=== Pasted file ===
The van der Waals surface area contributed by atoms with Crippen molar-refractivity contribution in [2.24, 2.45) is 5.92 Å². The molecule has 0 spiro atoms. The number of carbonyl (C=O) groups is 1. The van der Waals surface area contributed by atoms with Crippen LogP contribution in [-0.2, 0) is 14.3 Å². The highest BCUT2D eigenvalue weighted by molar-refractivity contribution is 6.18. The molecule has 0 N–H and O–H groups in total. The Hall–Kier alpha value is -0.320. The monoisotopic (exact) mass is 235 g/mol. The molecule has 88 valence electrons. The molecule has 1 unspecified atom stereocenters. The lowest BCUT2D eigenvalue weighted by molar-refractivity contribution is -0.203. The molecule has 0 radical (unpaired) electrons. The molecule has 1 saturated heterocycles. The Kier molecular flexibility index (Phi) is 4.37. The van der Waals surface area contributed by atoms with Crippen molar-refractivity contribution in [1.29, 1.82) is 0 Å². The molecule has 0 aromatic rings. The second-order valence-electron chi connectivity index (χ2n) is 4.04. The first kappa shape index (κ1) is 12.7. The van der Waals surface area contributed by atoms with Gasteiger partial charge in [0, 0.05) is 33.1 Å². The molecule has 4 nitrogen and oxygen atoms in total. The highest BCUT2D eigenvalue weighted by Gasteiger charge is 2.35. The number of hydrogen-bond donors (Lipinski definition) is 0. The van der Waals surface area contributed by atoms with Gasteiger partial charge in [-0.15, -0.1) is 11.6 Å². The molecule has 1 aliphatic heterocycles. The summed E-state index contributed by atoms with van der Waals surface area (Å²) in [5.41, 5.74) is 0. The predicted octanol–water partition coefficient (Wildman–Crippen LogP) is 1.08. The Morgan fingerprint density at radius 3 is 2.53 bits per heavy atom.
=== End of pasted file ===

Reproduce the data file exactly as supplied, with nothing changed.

The van der Waals surface area contributed by atoms with Crippen molar-refractivity contribution in [2.24, 2.45) is 5.92 Å². The molecule has 0 spiro atoms. The number of carbonyl (C=O) groups is 1. The van der Waals surface area contributed by atoms with Crippen LogP contribution in [-0.2, 0) is 14.3 Å². The highest BCUT2D eigenvalue weighted by molar-refractivity contribution is 6.18. The molecule has 0 N–H and O–H groups in total. The Hall–Kier alpha value is -0.320. The monoisotopic (exact) mass is 235 g/mol. The molecule has 88 valence electrons. The molecule has 1 unspecified atom stereocenters. The lowest BCUT2D eigenvalue weighted by molar-refractivity contribution is -0.203. The molecule has 0 radical (unpaired) electrons. The molecule has 1 saturated heterocycles. The Kier molecular flexibility index (Phi) is 4.37. The van der Waals surface area contributed by atoms with Crippen molar-refractivity contribution in [1.29, 1.82) is 0 Å². The molecule has 0 aromatic rings. The second-order valence-electron chi connectivity index (χ2n) is 4.04. The first kappa shape index (κ1) is 12.7. The van der Waals surface area contributed by atoms with Gasteiger partial charge in [0, 0.05) is 33.1 Å². The molecule has 4 nitrogen and oxygen atoms in total. The highest BCUT2D eigenvalue weighted by Gasteiger charge is 2.35. The number of hydrogen-bond donors (Lipinski definition) is 0. The van der Waals surface area contributed by atoms with Gasteiger partial charge in [-0.15, -0.1) is 11.6 Å². The molecule has 1 aliphatic heterocycles. The summed E-state index contributed by atoms with van der Waals surface area (Å²) in [5.41, 5.74) is 0. The predicted octanol–water partition coefficient (Wildman–Crippen LogP) is 1.08. The Morgan fingerprint density at radius 3 is 2.53 bits per heavy atom.